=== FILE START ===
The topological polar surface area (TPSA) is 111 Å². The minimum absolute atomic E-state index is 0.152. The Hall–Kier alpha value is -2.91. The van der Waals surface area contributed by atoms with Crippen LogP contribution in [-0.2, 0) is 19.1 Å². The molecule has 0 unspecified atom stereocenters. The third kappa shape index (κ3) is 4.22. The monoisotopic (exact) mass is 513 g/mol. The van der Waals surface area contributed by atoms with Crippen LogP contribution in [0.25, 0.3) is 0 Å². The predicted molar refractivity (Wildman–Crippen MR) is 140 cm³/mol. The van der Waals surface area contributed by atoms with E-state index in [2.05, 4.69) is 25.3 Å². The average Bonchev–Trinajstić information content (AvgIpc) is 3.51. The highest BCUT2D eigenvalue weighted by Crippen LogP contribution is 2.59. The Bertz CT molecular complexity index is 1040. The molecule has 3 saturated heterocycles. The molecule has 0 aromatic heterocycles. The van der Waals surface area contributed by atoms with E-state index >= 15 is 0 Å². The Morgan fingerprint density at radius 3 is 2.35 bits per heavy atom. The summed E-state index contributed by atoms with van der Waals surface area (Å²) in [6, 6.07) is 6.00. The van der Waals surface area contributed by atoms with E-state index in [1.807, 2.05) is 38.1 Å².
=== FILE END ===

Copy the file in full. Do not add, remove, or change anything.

The topological polar surface area (TPSA) is 111 Å². The minimum absolute atomic E-state index is 0.152. The Hall–Kier alpha value is -2.91. The van der Waals surface area contributed by atoms with Crippen LogP contribution in [-0.2, 0) is 19.1 Å². The molecule has 0 unspecified atom stereocenters. The third kappa shape index (κ3) is 4.22. The monoisotopic (exact) mass is 513 g/mol. The van der Waals surface area contributed by atoms with Crippen LogP contribution in [0.25, 0.3) is 0 Å². The predicted molar refractivity (Wildman–Crippen MR) is 140 cm³/mol. The van der Waals surface area contributed by atoms with E-state index in [2.05, 4.69) is 25.3 Å². The average Bonchev–Trinajstić information content (AvgIpc) is 3.51. The highest BCUT2D eigenvalue weighted by Crippen LogP contribution is 2.59. The Bertz CT molecular complexity index is 1040. The molecule has 3 saturated heterocycles. The molecule has 0 aromatic heterocycles. The van der Waals surface area contributed by atoms with E-state index >= 15 is 0 Å². The Morgan fingerprint density at radius 3 is 2.35 bits per heavy atom. The summed E-state index contributed by atoms with van der Waals surface area (Å²) in [6, 6.07) is 6.00. The van der Waals surface area contributed by atoms with E-state index in [1.807, 2.05) is 38.1 Å².